Have you ever walked through your neighborhood, noticed a vacant lot, and wondered why nobody had bothered to plant a garden there, instead of just letting the land sit around empty?
Now, of course, plant and insect people will tell you that no land is empty. Even the humblest weedlot plays a role in urban ecology.
But I’d wager that few vacant lots are under the control of a wildlife manager or urban forester. Instead, it’s clear that most empty lots just sit there, waiting for the the real estate market to improve. Hardly the highest and best use of scarce urban land.
In the past, people never would have let good land in a well populated area go to waste. Just take the example of the UK town of Guildford, 27 miles southwest of London. Transition Network co-founder Rob Hopkins recently unearthed an 18th-century map of the town showing how yesteryear’s version of smart development revolved around maximizing in-town photosynthesis:
We see, for example, that the hospital has its own vegetable garden. The Free School has its own orchard. While many of the houses have their own gardens, others appear to have allotments out the back, large pieces of land divided into plots. In the center of the map is a cluster of coaching inns, each of which have yards full of vegetable gardens. Behind every house, on every piece of ground, food is being grown. It is an extraordinary snapshot of a time when food production was the principal form of urban land use after roads and buildings.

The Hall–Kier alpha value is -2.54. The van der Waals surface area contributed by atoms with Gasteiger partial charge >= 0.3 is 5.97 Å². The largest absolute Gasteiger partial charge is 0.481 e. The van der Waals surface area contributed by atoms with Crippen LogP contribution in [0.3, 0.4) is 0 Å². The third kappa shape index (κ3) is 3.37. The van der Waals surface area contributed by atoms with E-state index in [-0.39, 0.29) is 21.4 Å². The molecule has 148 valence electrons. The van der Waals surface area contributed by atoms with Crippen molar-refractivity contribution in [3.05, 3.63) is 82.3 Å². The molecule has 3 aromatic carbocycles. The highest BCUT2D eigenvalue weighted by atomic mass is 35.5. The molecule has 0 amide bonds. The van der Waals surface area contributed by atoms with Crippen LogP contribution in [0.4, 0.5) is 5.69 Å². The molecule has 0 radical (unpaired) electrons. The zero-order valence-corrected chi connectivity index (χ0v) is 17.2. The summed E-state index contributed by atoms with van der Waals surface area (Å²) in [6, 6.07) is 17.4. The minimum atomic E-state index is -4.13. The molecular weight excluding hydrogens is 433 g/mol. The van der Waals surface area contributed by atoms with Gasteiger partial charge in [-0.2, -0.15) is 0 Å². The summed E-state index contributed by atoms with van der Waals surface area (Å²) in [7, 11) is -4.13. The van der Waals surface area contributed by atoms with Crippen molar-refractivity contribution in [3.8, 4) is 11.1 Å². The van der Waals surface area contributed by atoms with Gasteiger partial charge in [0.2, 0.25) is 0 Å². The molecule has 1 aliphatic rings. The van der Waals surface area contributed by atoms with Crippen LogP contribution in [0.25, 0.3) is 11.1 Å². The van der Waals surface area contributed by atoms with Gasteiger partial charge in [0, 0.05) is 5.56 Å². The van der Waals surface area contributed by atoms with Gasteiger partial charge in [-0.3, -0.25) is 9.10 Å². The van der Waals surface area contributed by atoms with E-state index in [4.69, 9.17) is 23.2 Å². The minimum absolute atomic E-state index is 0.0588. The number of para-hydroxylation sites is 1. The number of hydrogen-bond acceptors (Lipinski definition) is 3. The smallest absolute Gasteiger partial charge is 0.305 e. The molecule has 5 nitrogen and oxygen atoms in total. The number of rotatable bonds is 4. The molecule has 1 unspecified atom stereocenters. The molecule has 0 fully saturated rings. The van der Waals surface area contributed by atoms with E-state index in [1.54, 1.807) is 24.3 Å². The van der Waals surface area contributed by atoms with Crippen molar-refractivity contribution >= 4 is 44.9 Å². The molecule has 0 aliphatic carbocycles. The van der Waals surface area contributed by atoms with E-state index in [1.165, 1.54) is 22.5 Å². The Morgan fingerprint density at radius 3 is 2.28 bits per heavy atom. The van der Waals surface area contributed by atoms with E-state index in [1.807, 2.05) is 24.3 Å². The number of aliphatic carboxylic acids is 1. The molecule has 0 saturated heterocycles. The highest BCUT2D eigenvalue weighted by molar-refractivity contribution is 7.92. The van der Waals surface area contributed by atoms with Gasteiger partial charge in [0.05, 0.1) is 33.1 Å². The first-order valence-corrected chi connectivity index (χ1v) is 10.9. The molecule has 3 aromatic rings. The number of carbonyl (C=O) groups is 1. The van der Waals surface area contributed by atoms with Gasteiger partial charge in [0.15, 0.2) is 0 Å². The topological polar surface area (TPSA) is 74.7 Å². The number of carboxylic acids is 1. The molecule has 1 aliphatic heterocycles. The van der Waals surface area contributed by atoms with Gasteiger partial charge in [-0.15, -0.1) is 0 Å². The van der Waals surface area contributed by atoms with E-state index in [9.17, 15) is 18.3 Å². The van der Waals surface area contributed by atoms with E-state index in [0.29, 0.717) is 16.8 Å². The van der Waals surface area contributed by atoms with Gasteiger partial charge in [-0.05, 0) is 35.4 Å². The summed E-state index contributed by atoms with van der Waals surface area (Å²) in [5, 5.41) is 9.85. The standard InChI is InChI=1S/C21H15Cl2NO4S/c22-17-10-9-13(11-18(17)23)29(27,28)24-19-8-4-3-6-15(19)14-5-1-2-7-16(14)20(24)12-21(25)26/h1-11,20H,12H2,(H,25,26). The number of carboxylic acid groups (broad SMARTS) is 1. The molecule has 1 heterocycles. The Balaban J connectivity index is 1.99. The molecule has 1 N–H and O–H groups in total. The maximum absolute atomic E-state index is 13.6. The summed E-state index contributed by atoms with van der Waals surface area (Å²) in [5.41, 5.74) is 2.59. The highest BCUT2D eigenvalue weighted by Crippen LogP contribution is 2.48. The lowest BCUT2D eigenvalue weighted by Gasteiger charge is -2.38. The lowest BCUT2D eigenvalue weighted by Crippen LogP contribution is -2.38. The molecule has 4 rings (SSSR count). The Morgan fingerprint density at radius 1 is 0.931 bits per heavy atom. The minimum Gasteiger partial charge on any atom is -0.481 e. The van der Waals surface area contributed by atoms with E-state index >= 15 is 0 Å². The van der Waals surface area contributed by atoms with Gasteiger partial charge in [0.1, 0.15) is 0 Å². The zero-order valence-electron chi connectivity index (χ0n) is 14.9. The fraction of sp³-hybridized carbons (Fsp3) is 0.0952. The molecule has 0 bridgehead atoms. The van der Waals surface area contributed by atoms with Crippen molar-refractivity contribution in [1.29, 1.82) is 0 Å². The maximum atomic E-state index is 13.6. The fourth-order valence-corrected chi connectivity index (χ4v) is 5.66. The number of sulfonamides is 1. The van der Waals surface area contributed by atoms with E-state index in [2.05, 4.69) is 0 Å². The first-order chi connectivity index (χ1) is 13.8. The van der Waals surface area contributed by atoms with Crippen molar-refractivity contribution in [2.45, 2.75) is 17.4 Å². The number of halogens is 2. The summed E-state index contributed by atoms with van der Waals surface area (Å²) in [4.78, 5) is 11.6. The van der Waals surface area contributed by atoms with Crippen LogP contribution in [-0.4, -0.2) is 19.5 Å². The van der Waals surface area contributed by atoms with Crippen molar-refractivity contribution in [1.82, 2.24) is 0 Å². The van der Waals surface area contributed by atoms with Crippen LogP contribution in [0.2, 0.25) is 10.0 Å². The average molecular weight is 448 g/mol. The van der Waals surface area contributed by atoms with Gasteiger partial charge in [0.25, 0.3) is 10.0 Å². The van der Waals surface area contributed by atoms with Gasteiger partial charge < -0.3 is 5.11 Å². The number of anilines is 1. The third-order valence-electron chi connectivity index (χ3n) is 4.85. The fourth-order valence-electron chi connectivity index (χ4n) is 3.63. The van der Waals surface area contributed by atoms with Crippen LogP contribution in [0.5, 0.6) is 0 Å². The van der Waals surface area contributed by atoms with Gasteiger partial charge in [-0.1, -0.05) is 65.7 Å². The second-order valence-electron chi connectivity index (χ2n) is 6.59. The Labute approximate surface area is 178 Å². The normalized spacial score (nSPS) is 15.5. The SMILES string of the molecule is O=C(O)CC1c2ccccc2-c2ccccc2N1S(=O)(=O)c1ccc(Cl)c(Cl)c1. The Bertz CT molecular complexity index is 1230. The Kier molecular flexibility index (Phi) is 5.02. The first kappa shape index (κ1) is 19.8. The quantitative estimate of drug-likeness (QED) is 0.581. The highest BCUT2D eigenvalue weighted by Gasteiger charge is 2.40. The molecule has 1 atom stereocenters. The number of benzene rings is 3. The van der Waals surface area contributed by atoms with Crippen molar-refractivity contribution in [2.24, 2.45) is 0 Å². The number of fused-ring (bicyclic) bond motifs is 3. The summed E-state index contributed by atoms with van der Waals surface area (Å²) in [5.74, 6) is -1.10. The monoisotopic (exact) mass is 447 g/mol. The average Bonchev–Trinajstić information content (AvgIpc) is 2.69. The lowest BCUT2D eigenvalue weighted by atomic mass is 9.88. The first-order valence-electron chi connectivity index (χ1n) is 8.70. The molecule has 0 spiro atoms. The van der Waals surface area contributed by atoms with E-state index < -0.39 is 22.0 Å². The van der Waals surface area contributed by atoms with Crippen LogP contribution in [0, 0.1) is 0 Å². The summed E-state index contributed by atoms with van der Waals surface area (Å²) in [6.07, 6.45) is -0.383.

Hopkins isn’t trying to romanticize the bad old days when life was harder and standards of living were much lower, but instead, “to marvel at what a really local food culture looks like in reality for those of us who have no living memory of such a thing.”
And of course to suggest that, if we’re smart now and lucky later, maps of our towns in the future might show just as much urban space under cultivation as Hopkins’s 18th-century map of Guildford does.
Today, I wince when I see a wide expanse of expensive urban land going to waste. And I cringe when I see, even worse, some status-conscious property owner subjecting God’s own sun, rain and soil (not to mention the devil’s own petroleum products) to the insult of producing fodder for a riding lawn mower.
But if the sight of huge toxic lawns, acres of parking lot or neighborhoods blighted by brownfields sprouting broken glass and rusted shards of beer cans is repulsive, then, with apologies to Tommy Lee Jones’s sheriff in The Fugitive, the vision of a garden behind every warehouse, farmhouse, henhouse, outhouse and doghouse, is sublimely beautiful.
And planting mini-orchards of apple, pear and cherry trees in every median strip, on every sidewalk and in every public park could help our cities and towns provide a new kind of prosperity to their residents.
Gardening our cities would be easy, cheap and fun for all. Why wait? Volunteer citizen efforts are a great start, getting neighbors together to make sure everybody’s planted their own backyard. But to really spread, you have to start gardening some of those vacant lots.
It may be time to re-work local property tax. Instead of taxing parcels that have a building on them at a higher rate, why not tax vacant lots more — unless of course, their owners plant food gardens or allow someone else to do it. Then, reward that civic-minded property owner with a big discount on her property tax bill.
Call it the Food Security Tax Break.
– Erik Curren, Transition Voice